98: Time

In some ways time seems elastic.  It is only 8 days since my dad died and in some ways it seems like months ago. In other ways it feels like hours.  There has been so much admin to do that time has been filled and before I know it hours have passed and only one job on the to do list has been ticked off.

Dad died on the morning of Tuesday 22nd October  – Tuesday:  St Lukes to wash his body, Funeral director to take his body away, Sainsburys to do a food shop, food prep, cook and serve a roast at home.  We even had champagne to toast dad.

Wednesday:  Funeral director – dad had pre paid the company for the basic funeral so it was a case of finalising arrangements, working out cars, routes, etc.. and telling the young female funeral director that dad wanted a man to lead the procession.  She didn’t bat an eyelid and was extremely professional.  I think she may have been a bit surprised when we told her the funeral was planned and that I had a draft order of service which I’d email over later.   Later that day my brother, wife and dog (or bloody f**king dog as I prefer to call it) packed up and headed home.  They’d been with us for 12 days, their input had been invaluable and despite the geographical distance we felt much closer as a family.  Mum and I walked to the GP to pick up the relevant document to take to the registrar.  In the afternoon the Livewell driver arrived and removed the medical bed and all the other equipment which had been used to help dad.  It felt very final – there was no longer the pfff noise of the air mattress.  The bed was dismantled and taken out of the flat.  We all cried.  However, my mum was very practical and we gave the place a good clean and moved furniture back.

Thursday:  Nick and I took mum to register the death.  The registry office is on the Hoe and has good views over the sea and memorials.  As we arrived so did a wedding party, as we went to the first floor so we met a set of new parents registering their child.  We were here for a death.  The registrar was very matter of fact to the point of being severe – just as well really as it wasn’t a time for small talk or being jovial.  There are official elements which have to be carried out and these were in a rather brusque fashion.  One positive is that there is a “tell it once” service so the registrar can inform Government and Council agencies.  We went to Pier One for coffee and then we went home for lunch, took mum to the supermarket and then I took her home.  It was very difficult to leave her as this was the new reality – a two person flat with a sole occupant.   She was being very stoic saying “this is what it is now”.

We have a family Whatsapp group and we all ensured we sent messages for mum.

Friday:  There was admin to do, official letters to write and be signed, emails to send and then in the afternoon we had to go to mum and dad’s bank.  That was a hard meeting and although they have a bereavement section it was still business like as the joint account was changed to a sole account.  All of dad’s accounts were closed, balances transferred and home insurance changed.  Another tick off the list.

On Saturday one of Dad’s friends took mum out and I went to a class at the Life Centre.. total toning.  I’d only done pilates up until this point but I know the instructor well and gave it a go.  I really went for it, crunches, knee lifts, squats, mini weights… Nick met me afterwards to do a proper food shop – a get back into a normal routine shop and after homemade soup I decided I’d clean the house from top to bottom.  Nick and Phoebe had been out at a charity tea event and I relished having the time to do a deep clean.. there would be no evidence of the bloody f**king dog in this house.  Beds were changed, towels sorted, hovering, washing down… I’d bought “pink stuff” to clean.  I was exhausted in a good way and when they came home I ran a bath, put on my PJs and watched Strictly whilst eating a curry.  I slept well that night.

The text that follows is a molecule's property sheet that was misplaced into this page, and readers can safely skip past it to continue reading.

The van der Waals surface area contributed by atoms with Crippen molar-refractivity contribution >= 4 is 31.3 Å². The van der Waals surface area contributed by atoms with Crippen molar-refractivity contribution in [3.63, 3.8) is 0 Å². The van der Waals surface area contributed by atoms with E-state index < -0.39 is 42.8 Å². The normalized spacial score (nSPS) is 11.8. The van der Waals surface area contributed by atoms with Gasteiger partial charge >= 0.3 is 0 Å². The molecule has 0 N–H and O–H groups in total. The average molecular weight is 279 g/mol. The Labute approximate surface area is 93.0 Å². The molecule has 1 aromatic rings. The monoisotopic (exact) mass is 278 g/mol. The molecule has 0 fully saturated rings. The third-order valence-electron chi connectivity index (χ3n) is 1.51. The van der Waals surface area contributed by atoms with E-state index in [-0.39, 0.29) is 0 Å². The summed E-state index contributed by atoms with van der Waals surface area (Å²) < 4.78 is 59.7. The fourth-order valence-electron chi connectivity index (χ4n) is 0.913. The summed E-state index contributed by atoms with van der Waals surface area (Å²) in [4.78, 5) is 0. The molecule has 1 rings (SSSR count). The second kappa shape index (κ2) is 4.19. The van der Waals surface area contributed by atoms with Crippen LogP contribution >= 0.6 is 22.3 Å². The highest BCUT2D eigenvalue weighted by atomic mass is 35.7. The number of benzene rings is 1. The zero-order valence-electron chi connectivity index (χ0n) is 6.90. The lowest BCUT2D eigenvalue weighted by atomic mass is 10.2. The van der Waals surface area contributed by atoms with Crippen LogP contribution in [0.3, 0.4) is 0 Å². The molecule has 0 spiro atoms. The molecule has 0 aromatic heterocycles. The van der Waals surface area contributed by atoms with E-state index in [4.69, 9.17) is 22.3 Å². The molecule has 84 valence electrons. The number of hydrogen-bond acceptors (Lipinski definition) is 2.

Sunday:  It wasn’t raining so Nick and I walked to the Royal William Yard in the sunshine – cold and crisp Autumnal days are the best.  We walked past Devonport High School for boys where lots of small children were carrying out rugby drills and bigger ones were playing.  Our own children had played for Devonport Services a lifetime ago so it was great to see the tradition going.  The Royal William yard is a gem of a place, I wouldn’t like to live there unless it was in Residence One with a walled garden and a terrace overlooking Drake’s Island.  The redevelopment isn’t on a par with Gunwharf Quays in Portsmouth and that is partly because of the access and lack of parking, the architecture is beautiful and it is a good place to go for a meal or a coffee.  There is a new artists quarter which has opened up and after coffee we went to the pottery to see some pots being thrown.  There will be a farmers market and an artists market there this weekend and I think we will visit. We picked up the Sunday Times on the way home, read for a while and then made a roast dinner with lots of autumn vegetables – Nick picked up my mum so she would join us, not least as we could all then watch the Strictly results show – we (at least Mum and I are avid fans).  After strictly Nick then dropped Mum home.  It still didn’t/doesn’t seem real that dad isn’t here as he would come for Sunday supper and then say “Right Mrs Macleod, time to go home!”  It hadn’t even been a week.